Image credit: Original work - Photoshop filter Leer Flip
There is a huge variety of camper shells and tops on both the new and used market today. While a good amount of these shells will technically fit your truck, only a few will fit your vehicle correctly. Every company and model of truck differs slightly in bed size, the taper of the bed, the angle of the cab to bed as well as the overall ceiling height. Fitting a truck topper exactly requires patience if you are buying used as the models you need may not be readily available.
There are some upsides and quite a few pitfalls to going down the used route when buying a camper shell for your Tundra, but to help you out we have compiled the best tips and tricks as well as relevant resources to help you in your hunt.
Obviously, damage is the first thing to look out for. A broken shell isn't going to be netting you much of a deal. It may still be cheaper to get the replacement part, but it is often not worth the pain. Something as simple as a window seal repair can be in the hundreds of dollars.
Even If you are able to find a compatible shell with minimal wear and tear, don’t jump the gun. Ensure the shell is able to form a proper seal with your vehicle and there are not any warping or bends that were not noticeable at first.
Paint isn’t cheap either. Consider color and repainting costs as well if you are planning on matching the top to your vehicle. If you drive around in a rare color, this expense may be unavoidable,
In 1993 the T-100 mid-sized truck was introduced. This becomes what we call the Tundra. For our purposes, we need to know that the first five years (‘93-’98) came in both short-bed extended cab as well as long-bed standard cab.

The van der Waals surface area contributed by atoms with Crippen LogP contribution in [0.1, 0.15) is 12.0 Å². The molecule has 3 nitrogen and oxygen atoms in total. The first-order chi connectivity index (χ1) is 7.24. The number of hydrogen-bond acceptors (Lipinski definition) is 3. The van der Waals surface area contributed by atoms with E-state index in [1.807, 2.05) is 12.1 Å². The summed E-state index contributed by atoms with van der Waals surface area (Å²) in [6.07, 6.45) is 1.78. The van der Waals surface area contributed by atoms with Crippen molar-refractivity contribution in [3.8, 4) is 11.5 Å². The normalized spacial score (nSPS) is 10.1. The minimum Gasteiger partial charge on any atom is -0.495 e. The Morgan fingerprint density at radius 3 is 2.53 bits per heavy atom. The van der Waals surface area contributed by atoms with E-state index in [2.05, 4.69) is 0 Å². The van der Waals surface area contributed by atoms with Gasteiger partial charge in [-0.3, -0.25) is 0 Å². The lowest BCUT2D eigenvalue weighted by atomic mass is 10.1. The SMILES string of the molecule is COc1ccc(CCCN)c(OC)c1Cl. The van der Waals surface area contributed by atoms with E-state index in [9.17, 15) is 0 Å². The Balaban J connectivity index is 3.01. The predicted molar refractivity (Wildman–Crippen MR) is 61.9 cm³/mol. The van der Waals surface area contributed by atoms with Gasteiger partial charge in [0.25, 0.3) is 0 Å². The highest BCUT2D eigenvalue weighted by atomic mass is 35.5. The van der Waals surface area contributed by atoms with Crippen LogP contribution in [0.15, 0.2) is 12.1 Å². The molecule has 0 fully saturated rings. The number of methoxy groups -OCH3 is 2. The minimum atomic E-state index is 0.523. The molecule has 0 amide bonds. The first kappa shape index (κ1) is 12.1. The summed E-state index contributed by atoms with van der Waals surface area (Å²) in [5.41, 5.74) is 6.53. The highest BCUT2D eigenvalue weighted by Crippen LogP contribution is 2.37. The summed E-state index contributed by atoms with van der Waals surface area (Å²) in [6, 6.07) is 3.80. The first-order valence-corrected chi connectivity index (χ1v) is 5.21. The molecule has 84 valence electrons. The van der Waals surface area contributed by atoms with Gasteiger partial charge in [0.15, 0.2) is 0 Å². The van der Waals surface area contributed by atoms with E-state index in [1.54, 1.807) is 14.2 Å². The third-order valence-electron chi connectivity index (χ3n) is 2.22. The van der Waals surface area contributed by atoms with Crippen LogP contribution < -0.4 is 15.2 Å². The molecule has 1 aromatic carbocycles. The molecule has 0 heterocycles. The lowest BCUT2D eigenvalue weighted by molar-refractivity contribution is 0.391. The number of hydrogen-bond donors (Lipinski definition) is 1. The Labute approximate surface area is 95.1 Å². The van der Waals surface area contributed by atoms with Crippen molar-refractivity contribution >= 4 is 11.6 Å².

In ‘99 until 2006, the Tundra had extended cab and crew cab trucks -which had slightly different beds from one another.
The 2007-2013 Tundra models got beefed up in size and were given a more full range of cab sizes to choose from.
In 2014 the Tundra changed the standard bed sizes in the models of Trucks. So keep this cutoff date in mind as well.
These general model changes will need to be considered along with your cab size, bed size and bed style. The exact same name and size might mean something different a decade later.
I recommend you start on the Leer What Fits My Truck site we linked earlier in this post to get an idea of the exact specifications you will need to know to begin to find the correct products. The sites walk you right through the stages.
The internet is going to be your main asset in your search of course. You are probably already pretty familiar with sites like Craigslist. This is an excellent place to start, but expect to spend upwards of a few months looking for something just right. If you are needing a specific color, and it is a rare one, expect the search to take even longer. Make sure to use the save search and notification features. The fact that you can use “Shell” "Topper” and “Cap” interchangeably also makes this search extra hard via keywords. You will have to check for all three.
Social media is another way to network and find what you need. Go onto Toyota forums and ask questions. People can often be accommodating. Just be clear about what you need. Facebook groups for Tundra owners will always have one or two people with an encyclopedia-like knowledge of where certain parts can be sourced. Use these people to your advantage.
It is possible to find tops and shells that were not made for your vehicle. Many of these will work with varying degrees of success but is not recommended for a large variety of reasons.
Image credit: TacomaWorld.com Forums
Notice the classic size mismatch on the shell here.
Sometimes you will just have to make do with what you can get through. I know many people who have gone with a semi-compatible shell to hold them over while they waited to find the perfect match. If your search has gone out without bearing fruit, you may have to settle for a while.